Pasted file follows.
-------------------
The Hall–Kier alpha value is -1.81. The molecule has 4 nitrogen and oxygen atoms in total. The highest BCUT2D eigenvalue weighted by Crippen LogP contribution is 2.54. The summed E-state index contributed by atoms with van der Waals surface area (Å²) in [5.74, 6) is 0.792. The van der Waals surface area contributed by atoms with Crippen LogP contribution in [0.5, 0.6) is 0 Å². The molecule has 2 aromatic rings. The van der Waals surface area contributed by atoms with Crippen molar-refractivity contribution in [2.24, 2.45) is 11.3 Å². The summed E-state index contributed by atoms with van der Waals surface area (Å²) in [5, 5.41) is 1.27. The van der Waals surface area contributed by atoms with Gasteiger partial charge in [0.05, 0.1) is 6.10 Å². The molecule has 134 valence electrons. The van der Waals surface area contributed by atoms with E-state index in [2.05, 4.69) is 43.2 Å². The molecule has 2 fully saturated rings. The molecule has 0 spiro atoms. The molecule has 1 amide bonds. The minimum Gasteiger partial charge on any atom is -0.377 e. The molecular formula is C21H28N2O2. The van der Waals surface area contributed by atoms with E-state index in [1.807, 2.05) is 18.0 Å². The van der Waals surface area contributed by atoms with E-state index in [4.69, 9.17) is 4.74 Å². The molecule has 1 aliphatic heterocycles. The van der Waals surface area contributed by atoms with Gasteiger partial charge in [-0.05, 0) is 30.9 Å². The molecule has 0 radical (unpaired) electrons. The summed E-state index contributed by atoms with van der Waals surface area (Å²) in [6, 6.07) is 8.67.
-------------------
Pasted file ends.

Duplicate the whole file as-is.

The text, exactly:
The Hall–Kier alpha value is -1.81. The molecule has 4 nitrogen and oxygen atoms in total. The highest BCUT2D eigenvalue weighted by Crippen LogP contribution is 2.54. The summed E-state index contributed by atoms with van der Waals surface area (Å²) in [5.74, 6) is 0.792. The van der Waals surface area contributed by atoms with Crippen LogP contribution in [0.5, 0.6) is 0 Å². The molecule has 2 aromatic rings. The van der Waals surface area contributed by atoms with Crippen molar-refractivity contribution in [2.24, 2.45) is 11.3 Å². The summed E-state index contributed by atoms with van der Waals surface area (Å²) in [5, 5.41) is 1.27. The van der Waals surface area contributed by atoms with Gasteiger partial charge in [0.05, 0.1) is 6.10 Å². The molecule has 134 valence electrons. The van der Waals surface area contributed by atoms with E-state index in [2.05, 4.69) is 43.2 Å². The molecule has 2 fully saturated rings. The molecule has 0 spiro atoms. The molecule has 1 amide bonds. The minimum Gasteiger partial charge on any atom is -0.377 e. The molecular formula is C21H28N2O2. The van der Waals surface area contributed by atoms with E-state index in [1.807, 2.05) is 18.0 Å². The van der Waals surface area contributed by atoms with E-state index in [4.69, 9.17) is 4.74 Å². The molecule has 1 aliphatic heterocycles. The van der Waals surface area contributed by atoms with Gasteiger partial charge in [-0.05, 0) is 30.9 Å². The molecule has 0 radical (unpaired) electrons. The summed E-state index contributed by atoms with van der Waals surface area (Å²) in [6, 6.07) is 8.67.